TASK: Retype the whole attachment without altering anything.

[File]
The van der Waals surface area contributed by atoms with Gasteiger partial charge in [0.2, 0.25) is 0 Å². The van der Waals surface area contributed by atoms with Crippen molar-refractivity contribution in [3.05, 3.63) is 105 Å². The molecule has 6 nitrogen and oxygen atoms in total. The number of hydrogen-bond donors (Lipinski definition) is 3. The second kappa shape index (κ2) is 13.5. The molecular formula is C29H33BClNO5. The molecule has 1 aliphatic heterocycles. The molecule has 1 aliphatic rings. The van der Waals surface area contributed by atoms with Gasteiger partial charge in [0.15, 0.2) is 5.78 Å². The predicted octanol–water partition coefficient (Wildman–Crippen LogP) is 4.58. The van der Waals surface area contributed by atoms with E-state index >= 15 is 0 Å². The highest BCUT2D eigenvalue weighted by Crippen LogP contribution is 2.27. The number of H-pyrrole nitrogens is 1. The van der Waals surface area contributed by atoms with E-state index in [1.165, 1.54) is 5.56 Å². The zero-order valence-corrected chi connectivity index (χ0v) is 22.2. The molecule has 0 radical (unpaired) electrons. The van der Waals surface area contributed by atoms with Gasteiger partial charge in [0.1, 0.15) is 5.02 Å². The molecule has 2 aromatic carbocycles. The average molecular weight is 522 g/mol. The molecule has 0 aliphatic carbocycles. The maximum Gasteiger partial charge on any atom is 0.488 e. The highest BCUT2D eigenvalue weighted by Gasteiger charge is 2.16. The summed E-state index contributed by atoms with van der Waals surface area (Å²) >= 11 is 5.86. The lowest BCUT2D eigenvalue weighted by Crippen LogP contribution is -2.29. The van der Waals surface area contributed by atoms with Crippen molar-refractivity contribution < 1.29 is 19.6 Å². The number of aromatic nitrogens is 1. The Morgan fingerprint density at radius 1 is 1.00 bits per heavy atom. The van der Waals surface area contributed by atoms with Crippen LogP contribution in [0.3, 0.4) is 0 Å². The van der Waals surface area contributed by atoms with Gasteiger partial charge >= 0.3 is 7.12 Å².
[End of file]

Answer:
The van der Waals surface area contributed by atoms with Gasteiger partial charge in [0.2, 0.25) is 0 Å². The van der Waals surface area contributed by atoms with Crippen molar-refractivity contribution in [3.05, 3.63) is 105 Å². The molecule has 6 nitrogen and oxygen atoms in total. The number of hydrogen-bond donors (Lipinski definition) is 3. The second kappa shape index (κ2) is 13.5. The molecular formula is C29H33BClNO5. The molecule has 1 aliphatic heterocycles. The molecule has 1 aliphatic rings. The van der Waals surface area contributed by atoms with Gasteiger partial charge in [0.15, 0.2) is 5.78 Å². The predicted octanol–water partition coefficient (Wildman–Crippen LogP) is 4.58. The van der Waals surface area contributed by atoms with E-state index >= 15 is 0 Å². The highest BCUT2D eigenvalue weighted by Crippen LogP contribution is 2.27. The number of H-pyrrole nitrogens is 1. The van der Waals surface area contributed by atoms with E-state index in [1.165, 1.54) is 5.56 Å². The zero-order valence-corrected chi connectivity index (χ0v) is 22.2. The molecule has 0 radical (unpaired) electrons. The van der Waals surface area contributed by atoms with Gasteiger partial charge in [0.1, 0.15) is 5.02 Å². The molecule has 2 aromatic carbocycles. The average molecular weight is 522 g/mol. The molecule has 0 aliphatic carbocycles. The maximum Gasteiger partial charge on any atom is 0.488 e. The highest BCUT2D eigenvalue weighted by Gasteiger charge is 2.16. The summed E-state index contributed by atoms with van der Waals surface area (Å²) >= 11 is 5.86. The lowest BCUT2D eigenvalue weighted by Crippen LogP contribution is -2.29. The van der Waals surface area contributed by atoms with Crippen molar-refractivity contribution < 1.29 is 19.6 Å². The number of aromatic nitrogens is 1. The Morgan fingerprint density at radius 1 is 1.00 bits per heavy atom. The van der Waals surface area contributed by atoms with Crippen LogP contribution in [0.3, 0.4) is 0 Å². The van der Waals surface area contributed by atoms with Gasteiger partial charge >= 0.3 is 7.12 Å².